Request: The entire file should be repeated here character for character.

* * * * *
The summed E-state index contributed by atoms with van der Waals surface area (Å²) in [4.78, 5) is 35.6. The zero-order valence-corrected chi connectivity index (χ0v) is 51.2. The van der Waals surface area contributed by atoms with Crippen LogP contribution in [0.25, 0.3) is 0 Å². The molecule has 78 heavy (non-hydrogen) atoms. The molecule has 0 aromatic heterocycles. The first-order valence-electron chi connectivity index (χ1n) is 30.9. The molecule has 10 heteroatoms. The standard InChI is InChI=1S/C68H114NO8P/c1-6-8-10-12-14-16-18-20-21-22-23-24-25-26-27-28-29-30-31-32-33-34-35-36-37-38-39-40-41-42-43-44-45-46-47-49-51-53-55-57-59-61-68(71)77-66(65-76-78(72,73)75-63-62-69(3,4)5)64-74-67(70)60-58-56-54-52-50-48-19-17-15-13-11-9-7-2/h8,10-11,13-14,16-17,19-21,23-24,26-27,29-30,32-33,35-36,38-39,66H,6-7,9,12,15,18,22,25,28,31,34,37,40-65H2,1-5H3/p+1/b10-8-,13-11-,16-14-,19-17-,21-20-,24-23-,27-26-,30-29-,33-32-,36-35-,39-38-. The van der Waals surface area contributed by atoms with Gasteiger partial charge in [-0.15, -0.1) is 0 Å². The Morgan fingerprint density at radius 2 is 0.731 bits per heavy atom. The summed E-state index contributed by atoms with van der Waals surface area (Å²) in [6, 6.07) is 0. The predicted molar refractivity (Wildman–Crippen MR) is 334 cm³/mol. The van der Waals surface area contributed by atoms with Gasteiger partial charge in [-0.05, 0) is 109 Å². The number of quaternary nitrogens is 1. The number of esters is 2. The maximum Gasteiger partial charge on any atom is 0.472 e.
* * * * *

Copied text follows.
The summed E-state index contributed by atoms with van der Waals surface area (Å²) in [4.78, 5) is 35.6. The zero-order valence-corrected chi connectivity index (χ0v) is 51.2. The van der Waals surface area contributed by atoms with Crippen LogP contribution in [0.25, 0.3) is 0 Å². The molecule has 78 heavy (non-hydrogen) atoms. The molecule has 0 aromatic heterocycles. The first-order valence-electron chi connectivity index (χ1n) is 30.9. The molecule has 10 heteroatoms. The standard InChI is InChI=1S/C68H114NO8P/c1-6-8-10-12-14-16-18-20-21-22-23-24-25-26-27-28-29-30-31-32-33-34-35-36-37-38-39-40-41-42-43-44-45-46-47-49-51-53-55-57-59-61-68(71)77-66(65-76-78(72,73)75-63-62-69(3,4)5)64-74-67(70)60-58-56-54-52-50-48-19-17-15-13-11-9-7-2/h8,10-11,13-14,16-17,19-21,23-24,26-27,29-30,32-33,35-36,38-39,66H,6-7,9,12,15,18,22,25,28,31,34,37,40-65H2,1-5H3/p+1/b10-8-,13-11-,16-14-,19-17-,21-20-,24-23-,27-26-,30-29-,33-32-,36-35-,39-38-. The van der Waals surface area contributed by atoms with Gasteiger partial charge in [-0.15, -0.1) is 0 Å². The Morgan fingerprint density at radius 2 is 0.731 bits per heavy atom. The summed E-state index contributed by atoms with van der Waals surface area (Å²) in [6, 6.07) is 0. The predicted molar refractivity (Wildman–Crippen MR) is 334 cm³/mol. The van der Waals surface area contributed by atoms with Gasteiger partial charge in [-0.05, 0) is 109 Å². The number of quaternary nitrogens is 1. The number of esters is 2. The maximum Gasteiger partial charge on any atom is 0.472 e.